A nationwide network of Catholic prep schools offered exclusively to low-income families is warning that the House version of tax reform contains provisions that could devastate their funding model, and could spell the end of an educational program that has graduated tens of thousands of low-income children in America’s inner cities.
Although Catholic, the Cristo Rey Network of college preparatory academies is open to low-income children of all faiths, and operates in 21 states and the District of Columbia using what’s called a “Corporate Work Study Program.”
“In lieu of tuition, every student works one day a week at an entry-level professional job thereby earning what would otherwise be tuition, to provide a portion of the cost of education,” Elizabeth Goettl, CEO of the Cristo Rey Network, told the Washington Examiner.
What also sets this model apart is that the students assign their wages to the school, but the wages are not taxed either when the student earns it, or when it’s passed on from the company to the school.
However, the portion of the tax code that allows for these “educational assistance programs” is on the chopping block from the House version of tax reform that’s expected to see a floor vote on Thursday.
“We’re concerned about the tax liability for the student, his or her family, and the school,” Goettl said.
“I don’t know that I would have not gone to college, but I sure know that I would not have been able to achieve the success that I have, had it not been for the network,” said Jose Madrid.
Madrid graduated from the network’s Arrupe Jesuit High School in Denver in 2010. He has since gone on to graduate from Georgetown University in 2014, and is currently in his third year taking Georgetown Law’s evening classes. In his day job, he’s the litigation manager for the University’s office of general counsel.
Born to blue-collar immigrants, he freely attributes his current station in life to the Cristo Network.
“Without the support that I had, and continue to have even years after I graduated, I would have not pursued my dreams. I definitely would not have applied to my dream school, which was Georgetown, and I wouldn’t have had the experience and the growth that I had at such a young age,” Madrid told the Washington Examiner.
The first Cristo Rey school launched 21 years ago in Chicago, and since then, has expanded to cities as diverse as Brooklyn, Kansas City, Birmingham, and Portland. Thirty-two schools are in the network currently, and more are in the pipeline. There are over 11,000 students enrolled in the network currently, and counts over 13,000 graduates in the overall history of the program.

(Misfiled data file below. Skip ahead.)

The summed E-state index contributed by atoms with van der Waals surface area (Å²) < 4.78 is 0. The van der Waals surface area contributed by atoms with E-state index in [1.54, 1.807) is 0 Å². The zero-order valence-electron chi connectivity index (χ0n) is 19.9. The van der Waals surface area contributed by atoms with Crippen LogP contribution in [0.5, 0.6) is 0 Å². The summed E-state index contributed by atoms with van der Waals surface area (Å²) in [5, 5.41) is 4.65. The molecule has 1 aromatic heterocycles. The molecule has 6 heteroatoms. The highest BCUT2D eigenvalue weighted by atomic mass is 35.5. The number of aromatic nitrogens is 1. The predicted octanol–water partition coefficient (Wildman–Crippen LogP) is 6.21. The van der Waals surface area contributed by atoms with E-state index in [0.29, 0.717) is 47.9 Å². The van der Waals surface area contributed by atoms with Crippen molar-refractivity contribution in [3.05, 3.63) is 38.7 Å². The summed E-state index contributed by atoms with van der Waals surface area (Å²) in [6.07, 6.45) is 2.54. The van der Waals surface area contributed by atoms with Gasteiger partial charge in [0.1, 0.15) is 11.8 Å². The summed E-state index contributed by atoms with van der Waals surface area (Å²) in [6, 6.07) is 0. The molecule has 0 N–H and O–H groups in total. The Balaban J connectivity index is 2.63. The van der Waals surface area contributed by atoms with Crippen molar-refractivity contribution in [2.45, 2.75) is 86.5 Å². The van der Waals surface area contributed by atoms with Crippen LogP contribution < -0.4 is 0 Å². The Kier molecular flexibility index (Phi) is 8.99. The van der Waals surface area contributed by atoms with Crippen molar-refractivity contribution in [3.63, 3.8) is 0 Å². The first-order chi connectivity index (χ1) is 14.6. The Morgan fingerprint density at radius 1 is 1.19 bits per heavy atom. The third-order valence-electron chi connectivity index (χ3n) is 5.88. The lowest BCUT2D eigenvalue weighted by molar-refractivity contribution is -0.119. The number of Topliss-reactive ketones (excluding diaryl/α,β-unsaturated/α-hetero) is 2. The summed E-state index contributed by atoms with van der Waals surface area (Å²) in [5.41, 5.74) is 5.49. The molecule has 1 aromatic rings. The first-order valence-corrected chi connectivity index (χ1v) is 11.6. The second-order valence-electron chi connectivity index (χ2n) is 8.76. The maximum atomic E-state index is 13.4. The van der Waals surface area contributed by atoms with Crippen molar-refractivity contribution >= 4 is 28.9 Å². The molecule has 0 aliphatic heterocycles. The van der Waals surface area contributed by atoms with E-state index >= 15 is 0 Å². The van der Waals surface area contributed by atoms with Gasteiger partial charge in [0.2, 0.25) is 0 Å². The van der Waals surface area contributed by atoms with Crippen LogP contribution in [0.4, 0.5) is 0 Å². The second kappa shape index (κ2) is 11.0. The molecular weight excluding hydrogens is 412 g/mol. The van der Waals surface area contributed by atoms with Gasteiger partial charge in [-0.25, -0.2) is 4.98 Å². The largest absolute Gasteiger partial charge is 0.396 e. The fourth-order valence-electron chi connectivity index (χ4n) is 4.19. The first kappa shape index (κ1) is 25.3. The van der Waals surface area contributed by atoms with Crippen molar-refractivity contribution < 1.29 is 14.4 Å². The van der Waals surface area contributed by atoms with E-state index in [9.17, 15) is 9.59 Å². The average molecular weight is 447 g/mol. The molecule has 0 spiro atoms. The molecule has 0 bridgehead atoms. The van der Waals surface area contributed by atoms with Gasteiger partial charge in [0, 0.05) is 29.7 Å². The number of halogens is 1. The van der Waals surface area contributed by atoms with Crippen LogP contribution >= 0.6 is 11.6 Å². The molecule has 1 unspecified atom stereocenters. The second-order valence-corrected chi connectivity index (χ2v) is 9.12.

The average family income of a student in the Cristo Rey Network is $37,000, according to the network’s own statistics.
Goettl says the work-study model defrays about 50 percent of the total cost of the schools, and says she believes they are the only network of prep academies of this kind in the nation.
The network is aggressively reaching out to Republican members of the House Financial Services Committee, and is also trying to enlist lobbying support from Education Secretary Betsy DeVos, and former Florida Gov. Jeb Bush, who has been a supporter of the network’s goals.
But about the outreach, Goettl says they’ve had no “conclusive” reaction to their contacts.
Emails to the Department of Education from the Washington Examiner have not been returned.
“I don’t think there would be a possibility of another financing model,” Goettl said. “For some of our schools, the economic impact would be sufficient that they wouldn’t be able to continue to operate. It’s just too much of a shoestring operation.”
“For some of our families, we worry it would impact their scholarship and aid as our students apply to college. Our expectation is that 100 percent of our students go on to college. So when they’re completing their FAFSA [financial aid forms], if this work-study revenue had to be reported as income, it could significantly impact their aid, therefore their opportunity to go to college.”
While the Republican effort at tax reform has — as one would expect — purposefully taken aim at some liberal sacred cows like eliminating the state and local tax deductions, the outcry from the Cristo Rey Network shows that any broad reform of the tax code is likely to snare some projects close to the heart of conservatives, in this case, educational reform that breaks away from the traditional public schools model.
After the Republican failure to pass several iterations of healthcare reform earlier this year, the GOP is now pinning its hopes on tax reform as the signature legislative achievement of 2017 while controlling all the levers of power in Washington.